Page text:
Sunday, December 29, 2013

Catching a woodworking bug....

It started with this picture.  

A student of mine sent this photo to me, and said she wanted to make a table base similar to this design. It was going to be her first large piece - and I thought I'd share the process with you. It's nothing short of amazing. 

Since the top was wider than 24 inches (the width of my planer),  it had to be glued together in several steps. 

She used 8/4 lumber (that's two inches thick, for you non-woodworkers!) African mahogany. It is quite heavy, and just planing the top sections was quite a chore!

I didn't get photos while she was making the base, but it went together relatively easily, using two inch-thick poplar.  She kept hopping back and forth between sanding the top and working on the base. Here - she's getting some help placing the top on the base. 

It's a beast!

She used an ebony stain on the poplar base; it's a stunning combination.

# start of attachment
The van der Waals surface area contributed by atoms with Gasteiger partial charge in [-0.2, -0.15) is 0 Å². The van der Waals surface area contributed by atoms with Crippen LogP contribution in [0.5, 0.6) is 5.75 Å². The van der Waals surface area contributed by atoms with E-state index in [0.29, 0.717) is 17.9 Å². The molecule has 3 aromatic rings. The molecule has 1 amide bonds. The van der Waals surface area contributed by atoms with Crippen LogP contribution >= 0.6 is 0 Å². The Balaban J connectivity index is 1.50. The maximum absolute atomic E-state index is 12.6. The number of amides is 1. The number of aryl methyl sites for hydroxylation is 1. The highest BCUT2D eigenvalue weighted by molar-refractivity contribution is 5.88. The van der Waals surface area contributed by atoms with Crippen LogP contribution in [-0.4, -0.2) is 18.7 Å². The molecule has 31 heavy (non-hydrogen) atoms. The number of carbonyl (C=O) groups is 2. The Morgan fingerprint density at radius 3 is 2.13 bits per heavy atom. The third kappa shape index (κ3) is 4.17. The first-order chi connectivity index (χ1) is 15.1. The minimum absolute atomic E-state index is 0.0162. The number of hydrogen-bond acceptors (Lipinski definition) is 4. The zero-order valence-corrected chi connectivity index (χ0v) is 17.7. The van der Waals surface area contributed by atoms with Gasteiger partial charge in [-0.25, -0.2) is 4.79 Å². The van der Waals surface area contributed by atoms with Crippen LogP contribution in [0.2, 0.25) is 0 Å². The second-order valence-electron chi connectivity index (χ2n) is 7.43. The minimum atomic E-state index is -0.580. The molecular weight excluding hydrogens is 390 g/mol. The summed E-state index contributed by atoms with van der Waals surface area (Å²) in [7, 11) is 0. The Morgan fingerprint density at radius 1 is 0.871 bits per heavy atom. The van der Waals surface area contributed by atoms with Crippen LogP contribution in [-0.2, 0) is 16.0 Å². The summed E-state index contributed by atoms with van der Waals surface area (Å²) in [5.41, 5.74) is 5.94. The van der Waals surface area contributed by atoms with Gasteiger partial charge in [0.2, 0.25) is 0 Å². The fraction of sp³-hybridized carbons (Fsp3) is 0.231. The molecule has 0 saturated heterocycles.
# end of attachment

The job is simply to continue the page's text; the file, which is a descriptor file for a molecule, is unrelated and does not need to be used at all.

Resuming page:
The top alone probably took 12-15 hours to make, at least half of that in sanding alone.  But when she applied the oil, all of the hard work paid off.

This tabletop seems to glow from within. 

And here it is, finished and assembled. She chose to oil the top, let it cure, and then apply a few coats of a wipe-on poly, for more protection. The result is crazy-beautiful! 

She made this for her daughter, so it's going to be shipped across the country. This piece is so well-made, and so sturdy, but I suspect it will be around for a long, long time. Imagine someday that her great-grandchildren might be dining on this table. It's kind of mind-boggling!

People ask me if I get bored with teaching.... are you kidding me? Projects like this one keep me excited about it! It's a rush to watch someone complete a piece like this; I'm not quite sure how to explain it. 

Right now - in the shop - there are many more heirloom quality pieces being built. Like an amazing rocking chair that one fellow is making for his daughter. 

Or - this Cherry chest of drawers, 

which one student undertook, just become familiar with working with plywood. 

These are just a few of the projects that you might see if you stopped by the school - if you're in the neighborhood, feel free to come in and see what we're building. 

Be careful - you might catch a woodworking bug....

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